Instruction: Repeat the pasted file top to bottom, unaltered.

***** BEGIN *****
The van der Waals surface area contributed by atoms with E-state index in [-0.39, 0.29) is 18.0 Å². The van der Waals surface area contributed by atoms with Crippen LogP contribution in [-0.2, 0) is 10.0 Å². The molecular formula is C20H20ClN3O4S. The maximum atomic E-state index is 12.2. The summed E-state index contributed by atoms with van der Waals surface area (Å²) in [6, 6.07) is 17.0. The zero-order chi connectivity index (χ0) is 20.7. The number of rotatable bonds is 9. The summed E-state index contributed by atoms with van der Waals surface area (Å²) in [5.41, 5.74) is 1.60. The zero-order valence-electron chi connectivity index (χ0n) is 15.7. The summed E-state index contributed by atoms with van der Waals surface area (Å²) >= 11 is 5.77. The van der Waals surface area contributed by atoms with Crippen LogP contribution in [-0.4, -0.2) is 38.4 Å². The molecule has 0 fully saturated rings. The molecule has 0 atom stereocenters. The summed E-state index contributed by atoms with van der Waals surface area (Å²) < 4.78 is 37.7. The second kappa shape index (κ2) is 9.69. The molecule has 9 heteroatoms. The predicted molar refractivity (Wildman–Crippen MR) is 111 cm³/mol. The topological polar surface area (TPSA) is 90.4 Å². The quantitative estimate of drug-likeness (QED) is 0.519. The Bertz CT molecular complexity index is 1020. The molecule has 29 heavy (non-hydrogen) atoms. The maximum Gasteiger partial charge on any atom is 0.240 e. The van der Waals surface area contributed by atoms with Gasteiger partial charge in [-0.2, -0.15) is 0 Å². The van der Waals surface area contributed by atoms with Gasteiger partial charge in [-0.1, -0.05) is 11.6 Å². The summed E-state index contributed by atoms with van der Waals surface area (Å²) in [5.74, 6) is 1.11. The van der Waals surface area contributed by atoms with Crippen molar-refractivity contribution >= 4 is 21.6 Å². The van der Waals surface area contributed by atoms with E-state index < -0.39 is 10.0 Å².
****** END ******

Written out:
The van der Waals surface area contributed by atoms with E-state index in [-0.39, 0.29) is 18.0 Å². The van der Waals surface area contributed by atoms with Crippen LogP contribution in [-0.2, 0) is 10.0 Å². The molecular formula is C20H20ClN3O4S. The maximum atomic E-state index is 12.2. The summed E-state index contributed by atoms with van der Waals surface area (Å²) in [6, 6.07) is 17.0. The zero-order chi connectivity index (χ0) is 20.7. The number of rotatable bonds is 9. The summed E-state index contributed by atoms with van der Waals surface area (Å²) in [5.41, 5.74) is 1.60. The zero-order valence-electron chi connectivity index (χ0n) is 15.7. The summed E-state index contributed by atoms with van der Waals surface area (Å²) >= 11 is 5.77. The van der Waals surface area contributed by atoms with Crippen LogP contribution in [-0.4, -0.2) is 38.4 Å². The molecule has 0 fully saturated rings. The molecule has 0 atom stereocenters. The summed E-state index contributed by atoms with van der Waals surface area (Å²) < 4.78 is 37.7. The second kappa shape index (κ2) is 9.69. The molecule has 9 heteroatoms. The predicted molar refractivity (Wildman–Crippen MR) is 111 cm³/mol. The topological polar surface area (TPSA) is 90.4 Å². The quantitative estimate of drug-likeness (QED) is 0.519. The Bertz CT molecular complexity index is 1020. The molecule has 29 heavy (non-hydrogen) atoms. The maximum Gasteiger partial charge on any atom is 0.240 e. The van der Waals surface area contributed by atoms with Gasteiger partial charge in [-0.2, -0.15) is 0 Å². The van der Waals surface area contributed by atoms with Gasteiger partial charge in [-0.1, -0.05) is 11.6 Å². The summed E-state index contributed by atoms with van der Waals surface area (Å²) in [5.74, 6) is 1.11. The van der Waals surface area contributed by atoms with Crippen molar-refractivity contribution >= 4 is 21.6 Å². The van der Waals surface area contributed by atoms with E-state index < -0.39 is 10.0 Å².